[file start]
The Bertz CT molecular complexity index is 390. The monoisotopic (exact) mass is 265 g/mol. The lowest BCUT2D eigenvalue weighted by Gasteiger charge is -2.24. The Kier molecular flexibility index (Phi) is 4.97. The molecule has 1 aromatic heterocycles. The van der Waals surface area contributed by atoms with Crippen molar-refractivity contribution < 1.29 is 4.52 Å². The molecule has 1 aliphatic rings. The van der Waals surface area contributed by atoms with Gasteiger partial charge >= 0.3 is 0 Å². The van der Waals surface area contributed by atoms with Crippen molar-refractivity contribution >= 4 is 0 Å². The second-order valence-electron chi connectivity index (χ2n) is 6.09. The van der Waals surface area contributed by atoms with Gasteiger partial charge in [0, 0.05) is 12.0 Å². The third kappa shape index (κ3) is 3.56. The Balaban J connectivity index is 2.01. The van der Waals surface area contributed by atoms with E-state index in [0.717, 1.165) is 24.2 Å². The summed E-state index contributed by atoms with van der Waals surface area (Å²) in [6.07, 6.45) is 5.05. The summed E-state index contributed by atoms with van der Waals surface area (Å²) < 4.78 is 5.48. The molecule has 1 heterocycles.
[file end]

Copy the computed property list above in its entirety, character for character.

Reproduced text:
The Bertz CT molecular complexity index is 390. The monoisotopic (exact) mass is 265 g/mol. The lowest BCUT2D eigenvalue weighted by Gasteiger charge is -2.24. The Kier molecular flexibility index (Phi) is 4.97. The molecule has 1 aromatic heterocycles. The van der Waals surface area contributed by atoms with Crippen molar-refractivity contribution < 1.29 is 4.52 Å². The molecule has 1 aliphatic rings. The van der Waals surface area contributed by atoms with Gasteiger partial charge >= 0.3 is 0 Å². The van der Waals surface area contributed by atoms with Crippen molar-refractivity contribution >= 4 is 0 Å². The second-order valence-electron chi connectivity index (χ2n) is 6.09. The van der Waals surface area contributed by atoms with Gasteiger partial charge in [0, 0.05) is 12.0 Å². The third kappa shape index (κ3) is 3.56. The Balaban J connectivity index is 2.01. The van der Waals surface area contributed by atoms with E-state index in [0.717, 1.165) is 24.2 Å². The summed E-state index contributed by atoms with van der Waals surface area (Å²) in [6.07, 6.45) is 5.05. The summed E-state index contributed by atoms with van der Waals surface area (Å²) < 4.78 is 5.48. The molecule has 1 heterocycles.